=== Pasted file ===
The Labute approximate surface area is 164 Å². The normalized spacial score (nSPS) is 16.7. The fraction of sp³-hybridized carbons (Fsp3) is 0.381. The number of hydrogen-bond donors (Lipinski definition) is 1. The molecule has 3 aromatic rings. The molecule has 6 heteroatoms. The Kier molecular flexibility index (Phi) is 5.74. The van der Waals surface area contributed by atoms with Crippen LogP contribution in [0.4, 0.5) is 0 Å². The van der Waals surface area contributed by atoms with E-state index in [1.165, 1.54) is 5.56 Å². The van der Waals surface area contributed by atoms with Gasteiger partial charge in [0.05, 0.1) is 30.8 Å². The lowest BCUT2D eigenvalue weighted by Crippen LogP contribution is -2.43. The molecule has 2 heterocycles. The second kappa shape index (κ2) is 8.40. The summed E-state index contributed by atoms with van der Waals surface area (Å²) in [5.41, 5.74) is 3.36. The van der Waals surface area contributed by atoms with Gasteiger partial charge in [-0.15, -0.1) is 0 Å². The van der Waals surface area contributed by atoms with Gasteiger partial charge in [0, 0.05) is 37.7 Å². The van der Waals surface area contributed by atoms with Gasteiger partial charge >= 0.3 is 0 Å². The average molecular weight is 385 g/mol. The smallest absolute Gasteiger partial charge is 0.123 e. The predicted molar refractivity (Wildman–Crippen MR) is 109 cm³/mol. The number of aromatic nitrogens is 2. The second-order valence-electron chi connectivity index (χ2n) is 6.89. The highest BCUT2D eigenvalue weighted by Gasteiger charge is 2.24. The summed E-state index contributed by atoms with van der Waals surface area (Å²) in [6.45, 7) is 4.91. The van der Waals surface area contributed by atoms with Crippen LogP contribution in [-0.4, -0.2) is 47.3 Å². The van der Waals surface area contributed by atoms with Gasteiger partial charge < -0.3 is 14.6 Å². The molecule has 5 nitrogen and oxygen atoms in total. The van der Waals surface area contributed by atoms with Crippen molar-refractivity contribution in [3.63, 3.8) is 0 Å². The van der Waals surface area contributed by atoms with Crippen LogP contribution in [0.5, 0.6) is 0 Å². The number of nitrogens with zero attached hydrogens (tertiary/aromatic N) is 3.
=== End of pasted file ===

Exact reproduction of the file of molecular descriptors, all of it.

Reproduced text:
The Labute approximate surface area is 164 Å². The normalized spacial score (nSPS) is 16.7. The fraction of sp³-hybridized carbons (Fsp3) is 0.381. The number of hydrogen-bond donors (Lipinski definition) is 1. The molecule has 3 aromatic rings. The molecule has 6 heteroatoms. The Kier molecular flexibility index (Phi) is 5.74. The van der Waals surface area contributed by atoms with Crippen LogP contribution in [0.4, 0.5) is 0 Å². The van der Waals surface area contributed by atoms with E-state index in [1.165, 1.54) is 5.56 Å². The van der Waals surface area contributed by atoms with Gasteiger partial charge in [0.05, 0.1) is 30.8 Å². The lowest BCUT2D eigenvalue weighted by Crippen LogP contribution is -2.43. The molecule has 2 heterocycles. The second kappa shape index (κ2) is 8.40. The summed E-state index contributed by atoms with van der Waals surface area (Å²) in [5.41, 5.74) is 3.36. The van der Waals surface area contributed by atoms with Gasteiger partial charge in [-0.15, -0.1) is 0 Å². The van der Waals surface area contributed by atoms with Gasteiger partial charge in [0, 0.05) is 37.7 Å². The van der Waals surface area contributed by atoms with Gasteiger partial charge >= 0.3 is 0 Å². The average molecular weight is 385 g/mol. The smallest absolute Gasteiger partial charge is 0.123 e. The predicted molar refractivity (Wildman–Crippen MR) is 109 cm³/mol. The number of aromatic nitrogens is 2. The second-order valence-electron chi connectivity index (χ2n) is 6.89. The highest BCUT2D eigenvalue weighted by Gasteiger charge is 2.24. The summed E-state index contributed by atoms with van der Waals surface area (Å²) in [6.45, 7) is 4.91. The van der Waals surface area contributed by atoms with Crippen LogP contribution in [-0.4, -0.2) is 47.3 Å². The van der Waals surface area contributed by atoms with Gasteiger partial charge < -0.3 is 14.6 Å². The molecule has 5 nitrogen and oxygen atoms in total. The van der Waals surface area contributed by atoms with Crippen molar-refractivity contribution in [3.63, 3.8) is 0 Å². The van der Waals surface area contributed by atoms with Crippen LogP contribution in [0.5, 0.6) is 0 Å². The number of nitrogens with zero attached hydrogens (tertiary/aromatic N) is 3.